Thought we forgot about Speak Up on Kotaku's Best Game Ever? We were only biding our time until commenter DocSeuss and admitted his love for the one stealth action game that got nearly everything right.
I'm done playing third-person stealth games.
I can't do it anymore.
I want to, believe me, but... yeah. No. I can't. I love stealth. I love the idea of stealth. I love sneaking through a level, either ghosting it or taking out everyone without being noticed. There's a feeling of empowerment there that comes with solving the puzzle that is a good stealth level.
Look, have you ever played a game that you've broken? I'm talking about a game like Skyrim, where you mod a sword to have 9999 damage so it kills everything in one hit, completely removing the challenge from the game. I'm talking about cheating.
Like many of you taffers, I once believed that third person was the only way to do stealth. I thought that it was the only way to figure out whether you could move, because as soon as you get into an AI's line of sight, they'll notice and start looking for you, and that really makes or breaks a stealth game.
I love the genre—whether it's Assassin's Creed or Splinter Cell or Hitman or whatever—but little did I know that they were all doing it wrong. Harsh words, I know, but bear with me.
Recently, an old stealth game was rereleased after a thirteen-year absence from store shelves. It was called Thief, and it was developed by the guys who went on to make games like Deus Ex and Skyrim.
Unlike most stealth games, it was in first person.
How did they get around the line of sight stealth problems, you might ask? Well... they didn't. See, line-of-sight is actually horrible. In real life, stealth doesn't work that way. Line-of-sight is a method that's used only because it's incredibly simple to create. It is, in fact, rather lazy. A third person camera basically exists as a gameplay abstraction designed to keep the player from giving their position away whenever they want to see if they can move.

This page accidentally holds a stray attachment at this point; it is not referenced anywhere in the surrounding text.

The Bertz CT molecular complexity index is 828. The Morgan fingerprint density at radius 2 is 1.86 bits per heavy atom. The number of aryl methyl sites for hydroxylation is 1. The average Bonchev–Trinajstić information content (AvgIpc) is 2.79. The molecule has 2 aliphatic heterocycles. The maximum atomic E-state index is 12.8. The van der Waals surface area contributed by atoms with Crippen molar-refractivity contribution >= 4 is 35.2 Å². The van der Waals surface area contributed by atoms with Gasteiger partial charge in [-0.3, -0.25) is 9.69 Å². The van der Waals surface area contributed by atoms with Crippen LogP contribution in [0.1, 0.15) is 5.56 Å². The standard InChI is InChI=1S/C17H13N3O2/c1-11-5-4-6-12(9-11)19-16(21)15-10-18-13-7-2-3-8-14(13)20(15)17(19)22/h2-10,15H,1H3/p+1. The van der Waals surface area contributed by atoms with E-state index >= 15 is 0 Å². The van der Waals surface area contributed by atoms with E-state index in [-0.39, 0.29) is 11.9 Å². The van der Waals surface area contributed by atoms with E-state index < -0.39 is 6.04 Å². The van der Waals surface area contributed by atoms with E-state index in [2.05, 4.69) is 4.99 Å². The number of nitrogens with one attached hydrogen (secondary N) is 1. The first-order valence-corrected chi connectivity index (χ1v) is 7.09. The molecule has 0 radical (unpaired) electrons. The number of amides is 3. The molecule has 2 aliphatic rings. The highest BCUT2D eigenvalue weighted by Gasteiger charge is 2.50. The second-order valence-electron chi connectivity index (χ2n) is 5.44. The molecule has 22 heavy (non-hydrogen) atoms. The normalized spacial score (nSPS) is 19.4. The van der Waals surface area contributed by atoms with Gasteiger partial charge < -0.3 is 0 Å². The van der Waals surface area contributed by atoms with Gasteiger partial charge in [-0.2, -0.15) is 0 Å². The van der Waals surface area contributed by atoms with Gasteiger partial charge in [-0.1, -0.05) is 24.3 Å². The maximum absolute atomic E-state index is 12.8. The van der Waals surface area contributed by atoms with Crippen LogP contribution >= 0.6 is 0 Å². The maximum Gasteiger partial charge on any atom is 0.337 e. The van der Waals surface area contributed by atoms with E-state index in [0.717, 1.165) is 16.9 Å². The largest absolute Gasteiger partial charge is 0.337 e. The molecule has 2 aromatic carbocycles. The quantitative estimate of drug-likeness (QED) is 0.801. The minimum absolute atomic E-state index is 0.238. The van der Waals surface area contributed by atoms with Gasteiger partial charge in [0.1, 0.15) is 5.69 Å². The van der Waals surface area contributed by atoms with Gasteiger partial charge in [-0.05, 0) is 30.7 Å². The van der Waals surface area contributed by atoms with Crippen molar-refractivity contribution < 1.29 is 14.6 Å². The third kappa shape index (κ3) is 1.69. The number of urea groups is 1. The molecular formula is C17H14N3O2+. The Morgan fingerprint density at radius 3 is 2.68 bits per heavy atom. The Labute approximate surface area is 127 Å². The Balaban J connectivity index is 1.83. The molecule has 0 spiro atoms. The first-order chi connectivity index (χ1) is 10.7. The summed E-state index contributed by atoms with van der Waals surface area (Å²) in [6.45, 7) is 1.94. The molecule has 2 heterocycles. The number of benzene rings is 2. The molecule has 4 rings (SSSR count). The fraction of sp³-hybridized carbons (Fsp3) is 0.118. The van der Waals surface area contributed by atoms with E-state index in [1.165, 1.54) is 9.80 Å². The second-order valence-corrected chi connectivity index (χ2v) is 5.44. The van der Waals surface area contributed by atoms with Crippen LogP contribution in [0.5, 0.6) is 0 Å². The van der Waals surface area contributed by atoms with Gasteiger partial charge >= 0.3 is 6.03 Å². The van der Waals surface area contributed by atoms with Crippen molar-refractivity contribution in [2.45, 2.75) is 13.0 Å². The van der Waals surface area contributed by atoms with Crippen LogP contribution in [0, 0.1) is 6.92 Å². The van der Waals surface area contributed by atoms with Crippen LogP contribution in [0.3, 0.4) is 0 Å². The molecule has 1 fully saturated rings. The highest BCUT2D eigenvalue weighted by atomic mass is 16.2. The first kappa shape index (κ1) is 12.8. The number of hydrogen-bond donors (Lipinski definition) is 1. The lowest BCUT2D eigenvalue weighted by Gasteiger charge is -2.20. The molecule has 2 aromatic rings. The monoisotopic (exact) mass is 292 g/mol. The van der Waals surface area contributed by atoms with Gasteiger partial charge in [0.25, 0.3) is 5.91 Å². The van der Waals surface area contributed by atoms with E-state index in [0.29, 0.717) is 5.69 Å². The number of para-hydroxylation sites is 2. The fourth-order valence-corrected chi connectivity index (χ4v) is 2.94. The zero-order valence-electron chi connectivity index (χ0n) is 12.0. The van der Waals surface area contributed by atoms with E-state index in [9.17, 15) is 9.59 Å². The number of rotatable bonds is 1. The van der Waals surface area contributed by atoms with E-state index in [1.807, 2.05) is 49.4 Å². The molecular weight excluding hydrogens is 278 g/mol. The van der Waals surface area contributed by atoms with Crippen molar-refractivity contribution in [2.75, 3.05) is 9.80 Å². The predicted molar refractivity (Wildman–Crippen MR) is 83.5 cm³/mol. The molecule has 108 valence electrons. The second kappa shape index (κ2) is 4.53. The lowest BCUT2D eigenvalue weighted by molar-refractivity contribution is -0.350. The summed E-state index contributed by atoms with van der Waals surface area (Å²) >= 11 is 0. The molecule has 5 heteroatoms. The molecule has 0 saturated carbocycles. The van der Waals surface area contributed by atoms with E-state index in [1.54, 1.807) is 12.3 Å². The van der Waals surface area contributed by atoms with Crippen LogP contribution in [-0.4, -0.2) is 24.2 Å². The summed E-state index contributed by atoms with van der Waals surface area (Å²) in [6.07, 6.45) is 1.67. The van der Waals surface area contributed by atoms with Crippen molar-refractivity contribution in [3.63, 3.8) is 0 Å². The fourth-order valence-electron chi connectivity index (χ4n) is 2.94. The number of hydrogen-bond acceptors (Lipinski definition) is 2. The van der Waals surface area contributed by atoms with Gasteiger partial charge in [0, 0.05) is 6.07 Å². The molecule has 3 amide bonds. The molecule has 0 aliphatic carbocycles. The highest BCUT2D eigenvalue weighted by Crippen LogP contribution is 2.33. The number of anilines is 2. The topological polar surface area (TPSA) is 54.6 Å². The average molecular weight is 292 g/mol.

In real life, you could listen to the position of people, poke your head around corners without being noticed, and hide in the shadows without being seen. In a game where all stealth is based on line-of-sight, you can't do that, so you have to be in third person, or it sucks.
What if you made a stealth game where you could listen to the position of other people, poke your head around corners without being noticed, and hide in the shadows without being seen? That would be a lot better, right?
Turns out it is.
It adds a whole new layer of challenge to stealth. It requires intelligence to play. Sound becomes a fantastic method of level navigation. It means you don't need to cheat and look around corners unrealistically, because now you can hear guards snorting or sneezing or chatting or whistling or just even walking.
Do you have any idea how amazingly badass it is to hide in the shadows right in front of a guy, step out like Batman himself, and stab him in the face? It's incredible! There's no feeling like it in the world (besides being Batman!).
I can't go back to third-person stealth after this. There's no depth to it—not challenge beyond an arbitrary, unrealistic, and unforgiving line-of-sight issue beyond the occasional "DONT MAKE NOISE!" component.
Thief is the best stealth game I've ever played.
About Speak Up on Kotaku: Our readers have a lot to say, and sometimes what they have to say has nothing to do with the stories we run. That's why we have a forum on Kotaku called Speak Up. That's the place to post anecdotes, photos, game tips and hints, and anything you want to share with Kotaku at large. Every weekday we'll pull one of the best Speak Up posts we can find and highlight it here.